Consequently, international cooperation around the environment will no longer require the provision of “new and additional” financial resources, and the overseas development assistance commitment target of 0.7 per cent of GNP is now “in accordance with respective budget allocations”. The changed “aid architecture” is recognised, along with South-South co-operation, the mobilisation of resources from “all sources”, and “new partnerships and innovative sources of financing”. The new process will develop options for a financing strategy, taking these factors into account. Technology transfer will also now be “mutually agreed” and not on preferential and concessional terms, as agreed in Agenda 21, which was set at the Earth Summit in Rio in 1992.
Fourth, while there is broad agreement that sustainable development should be based on natural capital - the natural ecosystems essential to the future flow of goods and services - differences between countries centred on the scope and scale of the social transformation that will also be needed in the use of scarce natural resources. What is new is that powerful countries recognise the strategic importance of access to limited global ecosystem services for economic growth, making the global commons both a shared economic resource and a borderless environmental crisis.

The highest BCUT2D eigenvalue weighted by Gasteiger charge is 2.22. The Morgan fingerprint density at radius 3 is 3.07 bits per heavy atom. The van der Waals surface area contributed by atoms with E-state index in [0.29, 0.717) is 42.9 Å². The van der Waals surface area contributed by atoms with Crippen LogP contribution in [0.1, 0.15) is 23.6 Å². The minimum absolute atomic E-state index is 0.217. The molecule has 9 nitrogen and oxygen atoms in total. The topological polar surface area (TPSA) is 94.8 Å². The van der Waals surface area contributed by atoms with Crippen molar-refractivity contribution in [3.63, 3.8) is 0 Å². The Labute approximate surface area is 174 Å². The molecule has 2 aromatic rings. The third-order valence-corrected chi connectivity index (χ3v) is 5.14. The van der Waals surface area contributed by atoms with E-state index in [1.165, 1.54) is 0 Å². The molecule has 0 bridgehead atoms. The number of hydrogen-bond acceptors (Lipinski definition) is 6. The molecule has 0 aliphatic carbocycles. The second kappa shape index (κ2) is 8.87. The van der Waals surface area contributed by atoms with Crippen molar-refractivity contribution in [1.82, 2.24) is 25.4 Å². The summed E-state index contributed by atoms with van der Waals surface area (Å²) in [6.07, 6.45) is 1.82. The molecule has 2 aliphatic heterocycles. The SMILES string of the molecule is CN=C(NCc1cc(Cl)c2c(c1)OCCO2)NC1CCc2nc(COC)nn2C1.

While developed countries have secured an opening for a new production-based framework with a reference to “sustainability reporting” by large companies, developing countries have been able to include provisions for country-level rather than international-level “monitoring and assessments” of balance sheets. They have also incorporated the understanding that “economic growth in developing countries is a key requirement for eradicating poverty and hunger”, laying a broad claim for using the limited atmospheric space for their waste carbon dioxide as part of global goals.
Fifth, sustainability goals are being sought for critical areas of “natural capital”, such as food, forests and soils, as well as oceans and freshwater to foster a green economy in which economic value creation is not coupled with environmental degradation. There is a divergence of perspectives on whether goals should relate only to local and regional environments, to the global environment, or both